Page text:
State: LAUNCH unlocks opportunities for students
Lt. Gov. Scott Bedke talked with Sandpoint High School seniors about the Idaho Launch program Friday, Nov. 10.
[Photo by EVIE SEABERG]
Bedke took a few minutes to speak to individual students, including Bret Mcbrayer, senior at SHS, who is looking forward to utilizing Idaho Launch to pursue his CDL and welding career.
Staff Writer | November 14, 2023 1:00 AM
SANDPOINT — Fresh opportunities are being unlocked for Sandpoint High School students through the new Idaho LAUNCH program.
Those opportunities were highlighted by Idaho Lt. Gov. Scott Bedke and Idaho state Rep. Mark Sauter during a visit to the school Friday, Nov. 10.
The grant program, which was originally brought up by Gov. Brad Little in September 2022, could offer up to $8,000 to students pursuing high demand careers in Idaho. The program offers assistance for up to 242 occupations that require some education or training beyond high school.
“LAUNCH is a game changer for our young Idahoans,” Little said in regards to SHS’s All Things Senior in September. “Through LAUNCH, Idaho is recognizing that hundreds of career paths after high school deserve our support by offering up to $8,000 to cover the costs of an education or training program that leads to an in-demand career. These are 'real world’ jobs Idaho employers desperately need to fill.”
Bedke spoke with individual seniors, as well as to senior classes in English, welding and carpentry, covering details about the program and answering student questions.
“There has always been help available on the academic side, but never for, frankly, the 65% of the kids that were going somewhere other than a college or university,” Bedke told SHS students. “That has changed since last session.”
He said the influx of new residents wanting to take part in the good things the state has to offer has encouraged a booming economy.
“You’ve sent — or your parents have sent — more tax revenue to Boise than we need to run the state government,” he said. “So we’ve sent money back in tax cuts … at the same time we’ve put money back into our roads, back into our infrastructure … back into our schools, and also back into our kids in the form of this LAUNCH grant, because we want Idaho to stay Idaho. We’re only able to do that when an Idaho kid can always find an Idaho job. That’s what it’s all about.”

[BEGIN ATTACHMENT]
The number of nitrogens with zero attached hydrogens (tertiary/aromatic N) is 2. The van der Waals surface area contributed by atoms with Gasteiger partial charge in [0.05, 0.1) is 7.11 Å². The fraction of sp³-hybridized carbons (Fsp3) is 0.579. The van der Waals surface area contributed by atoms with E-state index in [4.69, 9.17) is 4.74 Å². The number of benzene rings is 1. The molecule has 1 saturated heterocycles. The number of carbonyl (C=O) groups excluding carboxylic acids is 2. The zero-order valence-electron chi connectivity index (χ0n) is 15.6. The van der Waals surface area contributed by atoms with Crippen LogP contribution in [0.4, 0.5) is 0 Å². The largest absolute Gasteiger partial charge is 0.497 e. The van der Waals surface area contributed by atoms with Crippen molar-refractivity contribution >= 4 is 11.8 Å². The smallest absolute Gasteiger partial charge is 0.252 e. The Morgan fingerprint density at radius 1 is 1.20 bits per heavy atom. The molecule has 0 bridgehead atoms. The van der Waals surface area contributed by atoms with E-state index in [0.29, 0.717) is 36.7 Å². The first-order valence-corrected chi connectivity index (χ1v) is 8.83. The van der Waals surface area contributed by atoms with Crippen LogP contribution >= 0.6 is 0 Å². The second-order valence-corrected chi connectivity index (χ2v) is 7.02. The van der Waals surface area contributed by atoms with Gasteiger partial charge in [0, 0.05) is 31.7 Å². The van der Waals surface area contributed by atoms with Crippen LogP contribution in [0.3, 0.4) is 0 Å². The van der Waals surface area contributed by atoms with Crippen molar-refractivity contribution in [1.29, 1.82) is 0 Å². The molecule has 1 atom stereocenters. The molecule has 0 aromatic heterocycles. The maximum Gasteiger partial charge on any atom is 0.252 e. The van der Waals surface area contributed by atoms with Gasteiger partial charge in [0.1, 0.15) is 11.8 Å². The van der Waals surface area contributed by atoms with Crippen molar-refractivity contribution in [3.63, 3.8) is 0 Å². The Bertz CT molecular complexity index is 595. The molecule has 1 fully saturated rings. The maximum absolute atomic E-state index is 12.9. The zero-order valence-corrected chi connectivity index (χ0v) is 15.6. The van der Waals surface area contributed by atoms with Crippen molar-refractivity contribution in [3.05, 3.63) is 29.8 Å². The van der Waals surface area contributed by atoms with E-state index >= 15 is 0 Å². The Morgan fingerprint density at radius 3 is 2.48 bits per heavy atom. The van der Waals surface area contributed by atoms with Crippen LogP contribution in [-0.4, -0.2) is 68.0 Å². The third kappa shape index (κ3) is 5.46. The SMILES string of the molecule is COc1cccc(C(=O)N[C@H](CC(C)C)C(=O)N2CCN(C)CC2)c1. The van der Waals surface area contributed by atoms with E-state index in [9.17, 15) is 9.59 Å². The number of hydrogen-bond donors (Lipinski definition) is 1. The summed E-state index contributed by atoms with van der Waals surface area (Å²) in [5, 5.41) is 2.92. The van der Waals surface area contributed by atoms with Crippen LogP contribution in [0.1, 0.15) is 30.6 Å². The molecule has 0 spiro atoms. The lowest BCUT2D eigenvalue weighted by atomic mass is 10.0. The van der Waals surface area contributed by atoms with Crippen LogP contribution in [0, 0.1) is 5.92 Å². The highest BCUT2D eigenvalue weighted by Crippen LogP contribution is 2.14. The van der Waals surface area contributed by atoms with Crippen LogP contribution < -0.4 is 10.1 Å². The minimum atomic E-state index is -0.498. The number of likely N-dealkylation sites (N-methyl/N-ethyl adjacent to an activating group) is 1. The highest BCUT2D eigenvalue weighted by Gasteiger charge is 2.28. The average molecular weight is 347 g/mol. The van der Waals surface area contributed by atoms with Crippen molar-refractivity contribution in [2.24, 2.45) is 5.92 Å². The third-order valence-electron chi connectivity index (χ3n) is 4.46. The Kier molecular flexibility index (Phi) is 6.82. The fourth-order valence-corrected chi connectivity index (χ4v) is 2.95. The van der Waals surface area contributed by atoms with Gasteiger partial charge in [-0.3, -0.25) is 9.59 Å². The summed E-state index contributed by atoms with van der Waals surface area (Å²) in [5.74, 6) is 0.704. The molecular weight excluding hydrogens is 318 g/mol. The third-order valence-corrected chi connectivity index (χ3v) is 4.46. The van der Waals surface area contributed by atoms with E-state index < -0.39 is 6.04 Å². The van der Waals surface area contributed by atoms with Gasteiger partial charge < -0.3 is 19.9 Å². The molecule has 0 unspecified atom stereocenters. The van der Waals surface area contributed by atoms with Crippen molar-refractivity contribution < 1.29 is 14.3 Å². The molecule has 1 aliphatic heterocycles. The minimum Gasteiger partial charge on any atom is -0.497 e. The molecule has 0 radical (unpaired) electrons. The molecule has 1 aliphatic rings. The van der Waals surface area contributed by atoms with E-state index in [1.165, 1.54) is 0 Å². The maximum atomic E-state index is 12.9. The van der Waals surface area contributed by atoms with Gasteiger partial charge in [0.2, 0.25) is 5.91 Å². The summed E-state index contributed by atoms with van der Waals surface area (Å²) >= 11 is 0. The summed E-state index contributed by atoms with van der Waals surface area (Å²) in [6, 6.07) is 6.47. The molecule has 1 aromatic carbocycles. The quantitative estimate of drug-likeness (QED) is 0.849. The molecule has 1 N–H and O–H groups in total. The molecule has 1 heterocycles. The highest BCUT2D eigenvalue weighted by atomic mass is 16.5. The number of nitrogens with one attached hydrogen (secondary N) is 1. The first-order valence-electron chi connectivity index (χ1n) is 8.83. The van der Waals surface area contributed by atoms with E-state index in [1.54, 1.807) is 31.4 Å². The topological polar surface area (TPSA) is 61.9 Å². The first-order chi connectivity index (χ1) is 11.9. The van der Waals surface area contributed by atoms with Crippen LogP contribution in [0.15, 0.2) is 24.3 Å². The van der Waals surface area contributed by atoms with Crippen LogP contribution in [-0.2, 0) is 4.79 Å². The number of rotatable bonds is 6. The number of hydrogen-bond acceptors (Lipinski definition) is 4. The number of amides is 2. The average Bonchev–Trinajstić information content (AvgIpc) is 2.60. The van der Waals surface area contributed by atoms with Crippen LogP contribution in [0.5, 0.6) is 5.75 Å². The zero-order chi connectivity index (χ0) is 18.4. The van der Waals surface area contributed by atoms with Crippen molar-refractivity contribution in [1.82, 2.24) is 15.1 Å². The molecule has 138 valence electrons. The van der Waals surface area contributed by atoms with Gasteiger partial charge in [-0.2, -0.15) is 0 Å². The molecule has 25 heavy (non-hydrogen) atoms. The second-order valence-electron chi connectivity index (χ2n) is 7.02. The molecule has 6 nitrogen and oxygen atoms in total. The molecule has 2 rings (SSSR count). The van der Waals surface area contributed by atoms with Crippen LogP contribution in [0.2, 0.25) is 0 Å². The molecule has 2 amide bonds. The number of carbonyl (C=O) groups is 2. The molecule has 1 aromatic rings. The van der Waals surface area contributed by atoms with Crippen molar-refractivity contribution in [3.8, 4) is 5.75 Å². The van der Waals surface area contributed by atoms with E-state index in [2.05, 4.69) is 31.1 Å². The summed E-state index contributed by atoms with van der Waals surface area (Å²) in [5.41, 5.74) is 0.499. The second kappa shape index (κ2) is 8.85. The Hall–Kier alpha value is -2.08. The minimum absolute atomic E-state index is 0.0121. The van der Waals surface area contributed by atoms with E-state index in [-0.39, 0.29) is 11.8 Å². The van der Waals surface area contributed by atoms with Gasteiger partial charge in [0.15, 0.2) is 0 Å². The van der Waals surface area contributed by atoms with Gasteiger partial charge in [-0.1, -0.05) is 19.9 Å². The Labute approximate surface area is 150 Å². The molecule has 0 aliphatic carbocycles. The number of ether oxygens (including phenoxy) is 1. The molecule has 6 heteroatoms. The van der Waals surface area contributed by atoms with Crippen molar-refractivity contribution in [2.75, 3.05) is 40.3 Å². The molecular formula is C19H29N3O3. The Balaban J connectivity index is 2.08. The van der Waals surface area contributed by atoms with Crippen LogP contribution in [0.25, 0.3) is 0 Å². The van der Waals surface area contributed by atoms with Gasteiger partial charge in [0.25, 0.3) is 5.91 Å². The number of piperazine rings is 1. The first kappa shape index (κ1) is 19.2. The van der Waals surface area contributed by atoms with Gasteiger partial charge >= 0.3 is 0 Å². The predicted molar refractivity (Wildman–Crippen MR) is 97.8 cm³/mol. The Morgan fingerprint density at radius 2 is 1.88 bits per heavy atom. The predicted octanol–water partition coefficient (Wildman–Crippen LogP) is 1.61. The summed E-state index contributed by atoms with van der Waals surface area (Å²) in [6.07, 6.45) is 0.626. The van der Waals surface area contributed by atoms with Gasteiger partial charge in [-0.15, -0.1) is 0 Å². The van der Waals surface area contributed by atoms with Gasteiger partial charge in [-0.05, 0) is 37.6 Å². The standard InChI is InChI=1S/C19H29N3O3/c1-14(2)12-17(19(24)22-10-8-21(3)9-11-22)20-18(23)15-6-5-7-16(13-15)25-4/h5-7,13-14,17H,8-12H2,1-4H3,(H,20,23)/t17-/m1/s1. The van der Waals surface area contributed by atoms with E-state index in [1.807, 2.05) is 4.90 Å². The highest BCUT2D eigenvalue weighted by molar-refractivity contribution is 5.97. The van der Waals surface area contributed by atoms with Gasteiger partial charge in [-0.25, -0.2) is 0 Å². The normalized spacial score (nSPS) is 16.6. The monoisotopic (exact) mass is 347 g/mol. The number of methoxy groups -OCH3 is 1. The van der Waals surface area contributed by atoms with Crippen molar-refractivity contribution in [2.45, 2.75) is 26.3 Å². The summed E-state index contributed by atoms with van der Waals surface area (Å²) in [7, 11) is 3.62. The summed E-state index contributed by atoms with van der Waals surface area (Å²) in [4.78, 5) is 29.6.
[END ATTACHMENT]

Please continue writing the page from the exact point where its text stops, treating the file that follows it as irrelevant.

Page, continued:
Bedke took a few minutes to speak to individual students, including Bret McBrayer, senior at SHS. According to school officials, LAUNCH was designed for students like McBrayer who are passionate about pursuing a trade — or even two or three.
“Because of the demands for different jobs, I’m trying to get into a CDL course,” McBrayer said. “I’m working construction currently and keeping that as a backup plan. So maybe a little bit of that money (from LAUNCH) will go toward a welding course. If not, I can always just get my CDL, and also be able to do construction and welding … If one fails I always have two to back up on, so it opens up a wide variety of careers that I can go into.”
One student asked if the grant will be immediately administered once applications are accepted, or if there will still be a process to determine who receives funding. In response, Sauter said it’s unlikely the state will need to establish a priority ranking unless the number of students who apply is much higher than anticipated.
“The way I understand it is, only after 10,000 [students], would that kick in to having some kind of a priority,” Sauter said. “We’re past halfway there, but those of us who voted for LAUNCH like I did, we all want to see it succeed.”
Sauter also urged students applying for the grant to use discernment when utilizing others’ investment.
“It’s your next door neighbor that’s investing in you,” he said. “We’re investing tax dollars into all of you. This is your neighbor’s money so please use it wisely. It’s not a hand out, it’s a hand up.”